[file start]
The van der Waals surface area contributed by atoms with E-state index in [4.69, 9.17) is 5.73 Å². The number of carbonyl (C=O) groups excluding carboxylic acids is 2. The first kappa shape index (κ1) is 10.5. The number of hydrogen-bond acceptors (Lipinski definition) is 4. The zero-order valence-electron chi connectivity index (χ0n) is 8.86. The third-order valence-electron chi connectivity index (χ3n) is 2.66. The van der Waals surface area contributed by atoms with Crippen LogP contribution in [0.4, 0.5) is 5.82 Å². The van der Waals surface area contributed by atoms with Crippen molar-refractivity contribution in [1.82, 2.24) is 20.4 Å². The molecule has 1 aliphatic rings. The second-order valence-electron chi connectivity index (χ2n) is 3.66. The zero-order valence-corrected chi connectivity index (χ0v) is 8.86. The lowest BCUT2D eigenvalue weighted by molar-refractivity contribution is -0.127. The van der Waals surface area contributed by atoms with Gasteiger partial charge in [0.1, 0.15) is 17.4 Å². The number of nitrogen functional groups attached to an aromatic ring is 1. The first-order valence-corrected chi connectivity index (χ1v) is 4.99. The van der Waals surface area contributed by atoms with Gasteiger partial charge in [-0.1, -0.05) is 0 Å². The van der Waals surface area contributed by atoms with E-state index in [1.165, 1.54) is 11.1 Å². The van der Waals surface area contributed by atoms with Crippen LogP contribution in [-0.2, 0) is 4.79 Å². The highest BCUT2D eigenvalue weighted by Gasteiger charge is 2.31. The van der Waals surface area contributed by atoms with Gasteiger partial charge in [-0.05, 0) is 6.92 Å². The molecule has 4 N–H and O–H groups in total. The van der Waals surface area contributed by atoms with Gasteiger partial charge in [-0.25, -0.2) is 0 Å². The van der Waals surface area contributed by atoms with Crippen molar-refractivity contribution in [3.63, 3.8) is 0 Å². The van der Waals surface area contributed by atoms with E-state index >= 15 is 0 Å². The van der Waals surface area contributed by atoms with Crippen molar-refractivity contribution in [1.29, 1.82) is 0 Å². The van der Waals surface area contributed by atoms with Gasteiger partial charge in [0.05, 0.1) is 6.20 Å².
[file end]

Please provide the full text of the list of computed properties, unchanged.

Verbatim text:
The van der Waals surface area contributed by atoms with E-state index in [4.69, 9.17) is 5.73 Å². The number of carbonyl (C=O) groups excluding carboxylic acids is 2. The first kappa shape index (κ1) is 10.5. The number of hydrogen-bond acceptors (Lipinski definition) is 4. The zero-order valence-electron chi connectivity index (χ0n) is 8.86. The third-order valence-electron chi connectivity index (χ3n) is 2.66. The van der Waals surface area contributed by atoms with Crippen LogP contribution in [0.4, 0.5) is 5.82 Å². The van der Waals surface area contributed by atoms with Crippen molar-refractivity contribution in [1.82, 2.24) is 20.4 Å². The molecule has 1 aliphatic rings. The second-order valence-electron chi connectivity index (χ2n) is 3.66. The zero-order valence-corrected chi connectivity index (χ0v) is 8.86. The lowest BCUT2D eigenvalue weighted by molar-refractivity contribution is -0.127. The van der Waals surface area contributed by atoms with Gasteiger partial charge in [0.1, 0.15) is 17.4 Å². The number of nitrogen functional groups attached to an aromatic ring is 1. The first-order valence-corrected chi connectivity index (χ1v) is 4.99. The van der Waals surface area contributed by atoms with Gasteiger partial charge in [-0.1, -0.05) is 0 Å². The van der Waals surface area contributed by atoms with E-state index in [1.165, 1.54) is 11.1 Å². The van der Waals surface area contributed by atoms with Crippen LogP contribution in [-0.2, 0) is 4.79 Å². The highest BCUT2D eigenvalue weighted by Gasteiger charge is 2.31. The van der Waals surface area contributed by atoms with Gasteiger partial charge in [-0.05, 0) is 6.92 Å². The molecule has 4 N–H and O–H groups in total. The van der Waals surface area contributed by atoms with Gasteiger partial charge in [-0.25, -0.2) is 0 Å². The van der Waals surface area contributed by atoms with Crippen molar-refractivity contribution in [3.63, 3.8) is 0 Å². The van der Waals surface area contributed by atoms with E-state index >= 15 is 0 Å². The van der Waals surface area contributed by atoms with Crippen molar-refractivity contribution in [1.29, 1.82) is 0 Å². The van der Waals surface area contributed by atoms with Gasteiger partial charge in [0.05, 0.1) is 6.20 Å².